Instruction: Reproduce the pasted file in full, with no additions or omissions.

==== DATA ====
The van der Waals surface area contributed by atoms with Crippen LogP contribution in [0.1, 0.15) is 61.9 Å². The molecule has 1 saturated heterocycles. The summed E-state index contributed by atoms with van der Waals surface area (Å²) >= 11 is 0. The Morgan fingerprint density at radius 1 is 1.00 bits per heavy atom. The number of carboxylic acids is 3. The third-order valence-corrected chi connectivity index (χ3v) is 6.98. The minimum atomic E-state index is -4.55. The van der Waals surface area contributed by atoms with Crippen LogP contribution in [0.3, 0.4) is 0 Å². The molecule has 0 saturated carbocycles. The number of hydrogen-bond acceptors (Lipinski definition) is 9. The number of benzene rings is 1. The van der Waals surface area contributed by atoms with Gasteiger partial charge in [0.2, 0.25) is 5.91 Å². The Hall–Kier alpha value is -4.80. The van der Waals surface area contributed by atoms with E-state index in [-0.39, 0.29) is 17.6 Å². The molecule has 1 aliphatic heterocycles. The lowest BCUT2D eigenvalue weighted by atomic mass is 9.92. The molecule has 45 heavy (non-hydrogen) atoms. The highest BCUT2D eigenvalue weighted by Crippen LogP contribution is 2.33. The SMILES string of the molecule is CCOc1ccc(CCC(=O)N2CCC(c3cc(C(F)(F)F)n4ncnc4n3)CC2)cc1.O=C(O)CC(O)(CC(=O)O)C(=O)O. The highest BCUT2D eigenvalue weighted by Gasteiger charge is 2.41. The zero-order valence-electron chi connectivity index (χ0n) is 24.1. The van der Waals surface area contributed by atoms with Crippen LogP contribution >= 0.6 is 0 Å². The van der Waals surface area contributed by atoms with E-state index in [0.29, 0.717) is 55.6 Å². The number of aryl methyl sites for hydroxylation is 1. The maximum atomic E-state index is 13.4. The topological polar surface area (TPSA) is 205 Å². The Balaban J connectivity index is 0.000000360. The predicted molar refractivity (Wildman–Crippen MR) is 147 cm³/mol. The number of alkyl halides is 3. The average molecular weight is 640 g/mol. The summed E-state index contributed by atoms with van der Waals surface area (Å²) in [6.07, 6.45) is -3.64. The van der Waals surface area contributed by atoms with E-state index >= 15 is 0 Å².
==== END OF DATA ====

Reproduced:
The van der Waals surface area contributed by atoms with Crippen LogP contribution in [0.1, 0.15) is 61.9 Å². The molecule has 1 saturated heterocycles. The summed E-state index contributed by atoms with van der Waals surface area (Å²) >= 11 is 0. The Morgan fingerprint density at radius 1 is 1.00 bits per heavy atom. The number of carboxylic acids is 3. The third-order valence-corrected chi connectivity index (χ3v) is 6.98. The minimum atomic E-state index is -4.55. The van der Waals surface area contributed by atoms with Crippen LogP contribution in [0.3, 0.4) is 0 Å². The molecule has 0 saturated carbocycles. The number of hydrogen-bond acceptors (Lipinski definition) is 9. The number of benzene rings is 1. The van der Waals surface area contributed by atoms with Gasteiger partial charge in [0.2, 0.25) is 5.91 Å². The Hall–Kier alpha value is -4.80. The van der Waals surface area contributed by atoms with E-state index in [-0.39, 0.29) is 17.6 Å². The molecule has 1 aliphatic heterocycles. The lowest BCUT2D eigenvalue weighted by atomic mass is 9.92. The molecule has 45 heavy (non-hydrogen) atoms. The highest BCUT2D eigenvalue weighted by Crippen LogP contribution is 2.33. The SMILES string of the molecule is CCOc1ccc(CCC(=O)N2CCC(c3cc(C(F)(F)F)n4ncnc4n3)CC2)cc1.O=C(O)CC(O)(CC(=O)O)C(=O)O. The highest BCUT2D eigenvalue weighted by Gasteiger charge is 2.41. The zero-order valence-electron chi connectivity index (χ0n) is 24.1. The van der Waals surface area contributed by atoms with Crippen LogP contribution >= 0.6 is 0 Å². The van der Waals surface area contributed by atoms with E-state index in [0.29, 0.717) is 55.6 Å². The number of aryl methyl sites for hydroxylation is 1. The maximum atomic E-state index is 13.4. The topological polar surface area (TPSA) is 205 Å². The Balaban J connectivity index is 0.000000360. The predicted molar refractivity (Wildman–Crippen MR) is 147 cm³/mol. The number of alkyl halides is 3. The average molecular weight is 640 g/mol. The summed E-state index contributed by atoms with van der Waals surface area (Å²) in [6.07, 6.45) is -3.64. The van der Waals surface area contributed by atoms with E-state index >= 15 is 0 Å².